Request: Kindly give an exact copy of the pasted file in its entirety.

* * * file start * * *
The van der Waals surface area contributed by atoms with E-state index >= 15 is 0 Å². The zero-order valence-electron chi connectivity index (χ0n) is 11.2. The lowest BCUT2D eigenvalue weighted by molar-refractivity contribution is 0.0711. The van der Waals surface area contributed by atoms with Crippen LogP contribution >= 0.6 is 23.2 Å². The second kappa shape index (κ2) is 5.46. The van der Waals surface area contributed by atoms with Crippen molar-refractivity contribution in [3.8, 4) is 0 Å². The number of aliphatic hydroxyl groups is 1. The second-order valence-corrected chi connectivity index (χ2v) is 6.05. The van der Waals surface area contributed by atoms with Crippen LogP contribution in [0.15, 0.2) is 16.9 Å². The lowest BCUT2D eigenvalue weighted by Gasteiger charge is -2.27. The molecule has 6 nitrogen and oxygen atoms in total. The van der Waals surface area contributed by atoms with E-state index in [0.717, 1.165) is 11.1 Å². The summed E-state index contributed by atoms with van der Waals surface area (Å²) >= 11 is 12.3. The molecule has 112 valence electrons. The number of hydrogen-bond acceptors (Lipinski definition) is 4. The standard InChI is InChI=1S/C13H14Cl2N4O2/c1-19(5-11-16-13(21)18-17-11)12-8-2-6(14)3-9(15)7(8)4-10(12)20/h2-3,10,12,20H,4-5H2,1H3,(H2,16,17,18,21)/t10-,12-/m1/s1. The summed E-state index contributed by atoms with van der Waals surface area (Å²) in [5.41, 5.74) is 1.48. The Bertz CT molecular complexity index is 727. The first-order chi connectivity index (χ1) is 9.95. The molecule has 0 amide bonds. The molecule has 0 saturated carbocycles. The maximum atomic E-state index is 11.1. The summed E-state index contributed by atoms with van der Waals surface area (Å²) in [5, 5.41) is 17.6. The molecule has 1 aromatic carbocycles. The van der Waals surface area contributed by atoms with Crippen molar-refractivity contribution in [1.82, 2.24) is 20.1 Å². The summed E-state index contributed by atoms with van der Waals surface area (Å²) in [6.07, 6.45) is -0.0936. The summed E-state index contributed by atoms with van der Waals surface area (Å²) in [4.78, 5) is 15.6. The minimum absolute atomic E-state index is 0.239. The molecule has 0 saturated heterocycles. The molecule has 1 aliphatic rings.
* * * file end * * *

The van der Waals surface area contributed by atoms with E-state index >= 15 is 0 Å². The zero-order valence-electron chi connectivity index (χ0n) is 11.2. The lowest BCUT2D eigenvalue weighted by molar-refractivity contribution is 0.0711. The van der Waals surface area contributed by atoms with Crippen LogP contribution >= 0.6 is 23.2 Å². The second kappa shape index (κ2) is 5.46. The van der Waals surface area contributed by atoms with Crippen molar-refractivity contribution in [3.8, 4) is 0 Å². The number of aliphatic hydroxyl groups is 1. The second-order valence-corrected chi connectivity index (χ2v) is 6.05. The van der Waals surface area contributed by atoms with Crippen LogP contribution in [0.15, 0.2) is 16.9 Å². The lowest BCUT2D eigenvalue weighted by Gasteiger charge is -2.27. The molecule has 6 nitrogen and oxygen atoms in total. The van der Waals surface area contributed by atoms with E-state index in [0.717, 1.165) is 11.1 Å². The summed E-state index contributed by atoms with van der Waals surface area (Å²) >= 11 is 12.3. The molecule has 112 valence electrons. The number of hydrogen-bond acceptors (Lipinski definition) is 4. The standard InChI is InChI=1S/C13H14Cl2N4O2/c1-19(5-11-16-13(21)18-17-11)12-8-2-6(14)3-9(15)7(8)4-10(12)20/h2-3,10,12,20H,4-5H2,1H3,(H2,16,17,18,21)/t10-,12-/m1/s1. The summed E-state index contributed by atoms with van der Waals surface area (Å²) in [5.41, 5.74) is 1.48. The Bertz CT molecular complexity index is 727. The first-order chi connectivity index (χ1) is 9.95. The molecule has 0 amide bonds. The molecule has 0 saturated carbocycles. The maximum atomic E-state index is 11.1. The summed E-state index contributed by atoms with van der Waals surface area (Å²) in [5, 5.41) is 17.6. The molecule has 1 aromatic carbocycles. The van der Waals surface area contributed by atoms with Crippen molar-refractivity contribution in [1.82, 2.24) is 20.1 Å². The summed E-state index contributed by atoms with van der Waals surface area (Å²) in [6.07, 6.45) is -0.0936. The summed E-state index contributed by atoms with van der Waals surface area (Å²) in [4.78, 5) is 15.6. The minimum absolute atomic E-state index is 0.239. The molecule has 0 saturated heterocycles. The molecule has 1 aliphatic rings.